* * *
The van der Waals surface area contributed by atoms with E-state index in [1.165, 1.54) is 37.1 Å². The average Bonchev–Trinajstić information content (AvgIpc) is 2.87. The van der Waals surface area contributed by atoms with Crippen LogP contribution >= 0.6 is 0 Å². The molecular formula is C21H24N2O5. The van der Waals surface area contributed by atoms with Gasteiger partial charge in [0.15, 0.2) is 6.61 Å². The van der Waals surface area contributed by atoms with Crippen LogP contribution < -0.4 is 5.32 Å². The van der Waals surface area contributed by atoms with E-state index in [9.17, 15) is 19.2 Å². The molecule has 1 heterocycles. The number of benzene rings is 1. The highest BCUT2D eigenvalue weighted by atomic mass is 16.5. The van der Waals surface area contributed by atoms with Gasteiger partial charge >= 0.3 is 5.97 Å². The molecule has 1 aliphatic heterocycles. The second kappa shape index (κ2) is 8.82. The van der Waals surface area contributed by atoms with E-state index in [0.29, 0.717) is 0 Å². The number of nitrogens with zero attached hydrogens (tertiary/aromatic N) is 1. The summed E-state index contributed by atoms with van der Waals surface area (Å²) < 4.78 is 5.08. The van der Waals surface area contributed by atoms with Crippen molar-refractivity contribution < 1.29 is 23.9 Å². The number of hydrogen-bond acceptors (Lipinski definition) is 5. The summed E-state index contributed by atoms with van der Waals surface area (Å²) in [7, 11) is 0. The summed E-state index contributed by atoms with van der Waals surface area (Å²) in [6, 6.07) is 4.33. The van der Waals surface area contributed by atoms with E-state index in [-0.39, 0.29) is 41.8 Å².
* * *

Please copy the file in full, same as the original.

The van der Waals surface area contributed by atoms with E-state index in [1.165, 1.54) is 37.1 Å². The average Bonchev–Trinajstić information content (AvgIpc) is 2.87. The van der Waals surface area contributed by atoms with Crippen LogP contribution >= 0.6 is 0 Å². The molecular formula is C21H24N2O5. The van der Waals surface area contributed by atoms with Gasteiger partial charge in [0.15, 0.2) is 6.61 Å². The van der Waals surface area contributed by atoms with Crippen LogP contribution < -0.4 is 5.32 Å². The van der Waals surface area contributed by atoms with E-state index in [9.17, 15) is 19.2 Å². The molecule has 1 heterocycles. The number of benzene rings is 1. The highest BCUT2D eigenvalue weighted by atomic mass is 16.5. The van der Waals surface area contributed by atoms with Gasteiger partial charge >= 0.3 is 5.97 Å². The molecule has 1 aliphatic heterocycles. The second kappa shape index (κ2) is 8.82. The van der Waals surface area contributed by atoms with E-state index in [0.29, 0.717) is 0 Å². The number of nitrogens with zero attached hydrogens (tertiary/aromatic N) is 1. The summed E-state index contributed by atoms with van der Waals surface area (Å²) < 4.78 is 5.08. The van der Waals surface area contributed by atoms with Crippen molar-refractivity contribution < 1.29 is 23.9 Å². The number of hydrogen-bond acceptors (Lipinski definition) is 5. The summed E-state index contributed by atoms with van der Waals surface area (Å²) in [7, 11) is 0. The summed E-state index contributed by atoms with van der Waals surface area (Å²) in [6, 6.07) is 4.33. The van der Waals surface area contributed by atoms with E-state index in [-0.39, 0.29) is 41.8 Å².